This story from the other day, about a new island formed off of Greenland, made me think of the changes Greenland's climate underwent during the Medieval Warming Period and the subsequent Little Ice Age. This site has a nice overview. Interesting that falling temperatures were more difficult than rising ones...
The cooler climate during the LIA had a huge impact on the health of Europeans. As mentioned earlier, dearth and famine killed millions and poor nutrition decreased the stature of the Vikings in Greenland and Iceland.
Cool, wet summers led to outbreaks of an illness called St. Anthony's Fire. Whole villages would suffer convulsions, hallucinations, gangrenous rotting of the extremities, and even death. Grain, if stored in cool, damp conditions, may develop a fungus known as ergot blight and also may ferment just enough to produce a drug similar to LSD. (In fact, some historians claim that the Salem, Massachusetts witch hysteria was the result of ergot blight.)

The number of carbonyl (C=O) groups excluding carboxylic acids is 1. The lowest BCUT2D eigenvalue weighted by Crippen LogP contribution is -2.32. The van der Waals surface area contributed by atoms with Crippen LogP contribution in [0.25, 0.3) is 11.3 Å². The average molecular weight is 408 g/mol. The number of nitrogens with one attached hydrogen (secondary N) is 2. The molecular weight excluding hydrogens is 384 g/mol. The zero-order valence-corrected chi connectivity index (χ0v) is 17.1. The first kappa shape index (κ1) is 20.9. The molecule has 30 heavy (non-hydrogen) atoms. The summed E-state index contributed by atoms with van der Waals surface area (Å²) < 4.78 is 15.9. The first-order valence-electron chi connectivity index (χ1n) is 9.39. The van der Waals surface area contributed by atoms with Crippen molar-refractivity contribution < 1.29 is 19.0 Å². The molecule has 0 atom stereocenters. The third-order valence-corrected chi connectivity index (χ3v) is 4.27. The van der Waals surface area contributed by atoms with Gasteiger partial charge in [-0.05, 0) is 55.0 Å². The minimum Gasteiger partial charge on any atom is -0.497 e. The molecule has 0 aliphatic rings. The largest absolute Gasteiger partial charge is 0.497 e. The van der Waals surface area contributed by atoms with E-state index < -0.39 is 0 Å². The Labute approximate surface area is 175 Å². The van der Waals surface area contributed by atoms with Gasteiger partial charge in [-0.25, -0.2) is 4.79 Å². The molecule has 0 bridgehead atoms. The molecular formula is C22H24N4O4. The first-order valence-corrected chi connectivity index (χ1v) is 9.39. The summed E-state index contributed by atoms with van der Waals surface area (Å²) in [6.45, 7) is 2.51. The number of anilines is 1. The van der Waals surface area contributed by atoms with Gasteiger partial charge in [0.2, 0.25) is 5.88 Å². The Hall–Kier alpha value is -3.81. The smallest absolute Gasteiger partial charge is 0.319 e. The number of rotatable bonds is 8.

Malnutrition led to a weakened immunity to a variety of illnesses. In England, malnutrition aggravated an influenza epidemic of 1557-8 in which whole families died. In fact, during most of the 1550's deaths outnumbered births (Lamb, 1995.) The Black Death (Bubonic Plague) was hastened by malnutrition all over Europe.
Shakespeare took note of the spread of malaria in England; Cromwell died from it.Posted by Ideofact at April 26, 2007 10:31 PM